In conclusion, Kerr says “in bringing forward local organisers and empowering communities, we’ll not only defeat the tax, the campaign will politicise people and encourage thinking about the type of society we live in and ways change can be brought about.”

To get involved in establishing a non-payment campaign in your community, visit www.nohouseholdtax.org

New issues of LookLeft and Rabble out now

December 22, 2011

r2
Just a heads up that the new issues of LookLeft (#9) and Rabble (#2) are out now.

I’ve a couple of articles in the LookLeft, dealing with the Israeli hijacking of the #Freedomwaves boats in November, and a review feature looking at recent Irish comics and graphic novels.

LookLeft costs €2 and is available from these places. Rabble is free and you can pick it up in lots of places around Dublin, Cork and Galway.

LookLeft issue 8 in the shops now

October 7, 2011

Just a heads up that the new issue of LookLeft (#8) is now in the shops (including every Eason’s nationwide). I’ve got three articles in it – one about the Campaign Against Household and Water Taxes and two reviews of Debtocracy and Jewish Identity and Palestinian Rights. Go pick up a copy.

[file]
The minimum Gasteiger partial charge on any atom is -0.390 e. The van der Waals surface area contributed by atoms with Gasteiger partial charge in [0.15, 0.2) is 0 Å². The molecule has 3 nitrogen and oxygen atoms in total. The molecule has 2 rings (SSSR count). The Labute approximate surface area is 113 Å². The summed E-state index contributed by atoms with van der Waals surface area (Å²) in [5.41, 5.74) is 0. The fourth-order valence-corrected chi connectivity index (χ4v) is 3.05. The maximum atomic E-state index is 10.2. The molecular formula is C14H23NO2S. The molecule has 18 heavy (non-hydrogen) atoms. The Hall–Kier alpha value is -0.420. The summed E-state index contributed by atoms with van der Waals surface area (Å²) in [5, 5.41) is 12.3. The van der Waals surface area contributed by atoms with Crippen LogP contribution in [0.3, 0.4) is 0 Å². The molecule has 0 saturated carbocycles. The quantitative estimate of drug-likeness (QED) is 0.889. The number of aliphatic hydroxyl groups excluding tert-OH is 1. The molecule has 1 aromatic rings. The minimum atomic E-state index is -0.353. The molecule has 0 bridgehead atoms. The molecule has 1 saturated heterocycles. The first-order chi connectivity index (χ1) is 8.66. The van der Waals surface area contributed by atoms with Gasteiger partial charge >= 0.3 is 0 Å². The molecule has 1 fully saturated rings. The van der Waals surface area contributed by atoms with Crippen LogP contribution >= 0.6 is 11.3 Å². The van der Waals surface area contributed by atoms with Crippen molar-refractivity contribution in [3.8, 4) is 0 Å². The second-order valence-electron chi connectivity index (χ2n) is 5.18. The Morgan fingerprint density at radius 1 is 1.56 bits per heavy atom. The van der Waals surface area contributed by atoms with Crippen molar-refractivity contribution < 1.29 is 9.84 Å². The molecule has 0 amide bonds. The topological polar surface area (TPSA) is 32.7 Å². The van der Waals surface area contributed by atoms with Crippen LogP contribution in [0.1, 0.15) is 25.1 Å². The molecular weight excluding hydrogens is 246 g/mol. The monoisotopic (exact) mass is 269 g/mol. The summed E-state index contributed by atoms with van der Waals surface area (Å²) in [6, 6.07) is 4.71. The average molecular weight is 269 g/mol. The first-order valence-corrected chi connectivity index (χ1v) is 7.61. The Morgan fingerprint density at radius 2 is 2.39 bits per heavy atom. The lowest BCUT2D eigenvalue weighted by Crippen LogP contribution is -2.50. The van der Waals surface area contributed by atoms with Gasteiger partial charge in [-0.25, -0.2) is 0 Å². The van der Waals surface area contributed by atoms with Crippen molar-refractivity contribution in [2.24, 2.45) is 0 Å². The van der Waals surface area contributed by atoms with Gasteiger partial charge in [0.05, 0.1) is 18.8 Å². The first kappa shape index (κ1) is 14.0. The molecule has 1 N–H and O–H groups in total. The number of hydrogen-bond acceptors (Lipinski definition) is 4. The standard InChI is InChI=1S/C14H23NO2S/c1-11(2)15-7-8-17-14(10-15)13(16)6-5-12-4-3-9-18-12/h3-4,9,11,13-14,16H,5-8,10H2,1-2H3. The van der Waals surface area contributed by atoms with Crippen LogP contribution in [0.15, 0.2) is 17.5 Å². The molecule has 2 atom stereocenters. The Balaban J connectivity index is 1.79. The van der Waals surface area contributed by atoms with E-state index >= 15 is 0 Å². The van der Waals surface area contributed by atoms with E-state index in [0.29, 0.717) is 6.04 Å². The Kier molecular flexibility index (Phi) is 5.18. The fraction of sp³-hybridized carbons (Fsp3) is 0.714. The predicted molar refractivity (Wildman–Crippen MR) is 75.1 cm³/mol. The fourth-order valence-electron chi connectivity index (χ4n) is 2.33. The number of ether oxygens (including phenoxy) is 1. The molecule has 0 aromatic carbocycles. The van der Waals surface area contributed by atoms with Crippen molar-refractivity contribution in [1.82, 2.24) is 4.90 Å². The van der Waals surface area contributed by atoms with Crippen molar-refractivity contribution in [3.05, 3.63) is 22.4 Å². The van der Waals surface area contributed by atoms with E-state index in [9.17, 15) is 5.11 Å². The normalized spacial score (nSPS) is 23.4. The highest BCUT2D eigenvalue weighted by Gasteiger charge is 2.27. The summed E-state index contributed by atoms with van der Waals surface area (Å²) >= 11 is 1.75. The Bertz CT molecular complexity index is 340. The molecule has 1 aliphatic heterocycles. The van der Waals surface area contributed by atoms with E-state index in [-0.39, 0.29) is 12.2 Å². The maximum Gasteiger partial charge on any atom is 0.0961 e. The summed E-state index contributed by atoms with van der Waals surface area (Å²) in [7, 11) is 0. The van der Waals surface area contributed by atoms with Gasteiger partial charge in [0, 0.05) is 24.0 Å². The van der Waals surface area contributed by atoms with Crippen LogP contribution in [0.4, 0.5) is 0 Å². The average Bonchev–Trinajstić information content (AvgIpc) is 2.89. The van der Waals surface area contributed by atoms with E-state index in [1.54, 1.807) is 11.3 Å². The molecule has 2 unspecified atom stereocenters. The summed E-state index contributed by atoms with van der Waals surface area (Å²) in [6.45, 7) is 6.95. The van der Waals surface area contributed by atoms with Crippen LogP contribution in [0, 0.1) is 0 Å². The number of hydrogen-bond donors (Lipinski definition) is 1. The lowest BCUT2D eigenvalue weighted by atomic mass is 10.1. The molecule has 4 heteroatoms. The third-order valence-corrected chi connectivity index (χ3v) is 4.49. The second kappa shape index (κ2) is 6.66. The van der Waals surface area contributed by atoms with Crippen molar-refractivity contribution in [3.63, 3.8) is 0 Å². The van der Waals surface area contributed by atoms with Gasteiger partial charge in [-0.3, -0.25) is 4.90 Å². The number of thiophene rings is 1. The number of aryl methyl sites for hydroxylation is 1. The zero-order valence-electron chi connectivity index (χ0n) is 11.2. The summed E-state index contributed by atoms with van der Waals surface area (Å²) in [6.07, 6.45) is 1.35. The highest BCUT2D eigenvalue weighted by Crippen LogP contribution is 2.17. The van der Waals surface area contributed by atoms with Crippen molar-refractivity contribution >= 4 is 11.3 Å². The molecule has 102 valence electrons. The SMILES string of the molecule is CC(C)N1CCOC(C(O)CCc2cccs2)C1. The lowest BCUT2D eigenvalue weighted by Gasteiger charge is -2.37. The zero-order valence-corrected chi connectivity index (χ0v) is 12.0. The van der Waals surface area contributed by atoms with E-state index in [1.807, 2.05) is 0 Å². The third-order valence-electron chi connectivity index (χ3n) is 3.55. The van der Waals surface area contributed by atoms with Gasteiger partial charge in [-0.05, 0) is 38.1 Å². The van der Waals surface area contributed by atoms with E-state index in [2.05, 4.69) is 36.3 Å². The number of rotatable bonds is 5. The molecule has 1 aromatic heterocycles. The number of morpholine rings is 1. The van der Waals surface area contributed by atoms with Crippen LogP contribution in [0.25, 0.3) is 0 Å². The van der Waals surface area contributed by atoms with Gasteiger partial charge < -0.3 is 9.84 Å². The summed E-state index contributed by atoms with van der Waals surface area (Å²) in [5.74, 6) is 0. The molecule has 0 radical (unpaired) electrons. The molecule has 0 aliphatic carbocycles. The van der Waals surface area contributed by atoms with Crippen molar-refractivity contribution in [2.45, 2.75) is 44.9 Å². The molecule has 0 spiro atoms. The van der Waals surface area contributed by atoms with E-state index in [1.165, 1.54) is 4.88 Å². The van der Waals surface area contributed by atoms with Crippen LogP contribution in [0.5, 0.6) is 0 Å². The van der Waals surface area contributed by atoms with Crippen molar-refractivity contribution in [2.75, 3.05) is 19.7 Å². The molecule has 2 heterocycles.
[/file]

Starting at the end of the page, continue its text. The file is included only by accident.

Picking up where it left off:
Also, keep an eye out for the upcoming new issue of No Quarter (#6, Anti-Fascist Action’s magazine) in which I will have an article on the ultra-right in Israel.

In this issue of LookLeft

Can trade unions lead a fight back? – Paul Dillon examines the strategic choices which face the trade union movement North and South

LookLeft looks at how class defines health outcomes

Nama plays no constructive economic role so why was it created, asks Conor McCabe

Historian Brain Hanley takes a look at the life of socialist-republican George Gilmore

Donal Fallon and Kevin Brannigan take alook at Ultra football culture

ESB – ‘It’s Your energy…for now”

Slaves and Slavery – William Wall looks at the economics underpinning the Magdalene Laundries

Tom Redmond on Left Unity

Reports from Bodenstown and Peter Daly commemorations

Tomas MacGiolla – An enduring legacy

Fighting austerity in the Banana Republic of Italy – Angela Gissi, an Italian living in Ireland, examine the backgroudn to Italy’s recent general strike

An Uncertain Future – the Arab Spring

A toxic Triangle – Gavan Titley examines the media’s role in the growth of Islamophobia.

Saving the Euro and the cowardice of Social Democracy – Influential Greek economist, Yanis Varoufakis,

Interview with the authors of White Riot and history of Punk

Plus

Three pages of news from working class communities and the left

Five pages of reviews

The Jemmy Hope Column

Share

Book Review: Revolutionary Pirates?

September 21, 2011

Review: Life Under the Jolly Roger: Reflections on the Golden Age of Piracy by Gabriel Kuhn (PM Press, 2010)
LookLeft #7, July 2011